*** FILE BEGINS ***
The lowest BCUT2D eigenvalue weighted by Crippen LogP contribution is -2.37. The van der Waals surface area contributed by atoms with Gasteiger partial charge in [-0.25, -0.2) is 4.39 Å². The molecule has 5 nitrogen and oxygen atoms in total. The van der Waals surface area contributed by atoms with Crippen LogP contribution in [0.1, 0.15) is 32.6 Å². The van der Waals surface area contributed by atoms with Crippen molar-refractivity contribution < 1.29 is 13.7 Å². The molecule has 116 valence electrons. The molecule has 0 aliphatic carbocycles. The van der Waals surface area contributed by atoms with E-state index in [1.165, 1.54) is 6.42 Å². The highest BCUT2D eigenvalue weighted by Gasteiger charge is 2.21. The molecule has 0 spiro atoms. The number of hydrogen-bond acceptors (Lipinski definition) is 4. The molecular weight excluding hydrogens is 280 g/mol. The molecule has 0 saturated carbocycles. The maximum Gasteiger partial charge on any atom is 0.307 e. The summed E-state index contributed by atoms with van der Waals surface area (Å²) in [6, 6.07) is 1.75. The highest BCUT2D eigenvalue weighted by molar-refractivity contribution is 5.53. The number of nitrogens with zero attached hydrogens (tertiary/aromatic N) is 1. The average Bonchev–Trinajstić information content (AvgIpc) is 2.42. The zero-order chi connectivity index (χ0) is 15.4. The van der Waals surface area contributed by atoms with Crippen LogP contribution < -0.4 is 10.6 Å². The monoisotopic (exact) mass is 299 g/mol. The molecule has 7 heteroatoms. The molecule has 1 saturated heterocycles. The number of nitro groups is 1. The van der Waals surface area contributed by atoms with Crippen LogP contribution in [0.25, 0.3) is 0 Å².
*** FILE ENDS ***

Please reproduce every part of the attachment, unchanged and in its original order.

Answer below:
The lowest BCUT2D eigenvalue weighted by Crippen LogP contribution is -2.37. The van der Waals surface area contributed by atoms with Gasteiger partial charge in [-0.25, -0.2) is 4.39 Å². The molecule has 5 nitrogen and oxygen atoms in total. The van der Waals surface area contributed by atoms with Crippen LogP contribution in [0.1, 0.15) is 32.6 Å². The van der Waals surface area contributed by atoms with Crippen molar-refractivity contribution < 1.29 is 13.7 Å². The molecule has 116 valence electrons. The molecule has 0 aliphatic carbocycles. The van der Waals surface area contributed by atoms with E-state index in [1.165, 1.54) is 6.42 Å². The highest BCUT2D eigenvalue weighted by Gasteiger charge is 2.21. The molecule has 0 spiro atoms. The number of hydrogen-bond acceptors (Lipinski definition) is 4. The molecular weight excluding hydrogens is 280 g/mol. The molecule has 0 saturated carbocycles. The maximum Gasteiger partial charge on any atom is 0.307 e. The summed E-state index contributed by atoms with van der Waals surface area (Å²) in [6, 6.07) is 1.75. The highest BCUT2D eigenvalue weighted by molar-refractivity contribution is 5.53. The number of nitrogens with zero attached hydrogens (tertiary/aromatic N) is 1. The average Bonchev–Trinajstić information content (AvgIpc) is 2.42. The zero-order chi connectivity index (χ0) is 15.4. The van der Waals surface area contributed by atoms with Crippen LogP contribution < -0.4 is 10.6 Å². The monoisotopic (exact) mass is 299 g/mol. The molecule has 7 heteroatoms. The molecule has 1 saturated heterocycles. The number of nitro groups is 1. The van der Waals surface area contributed by atoms with Crippen LogP contribution in [0.25, 0.3) is 0 Å².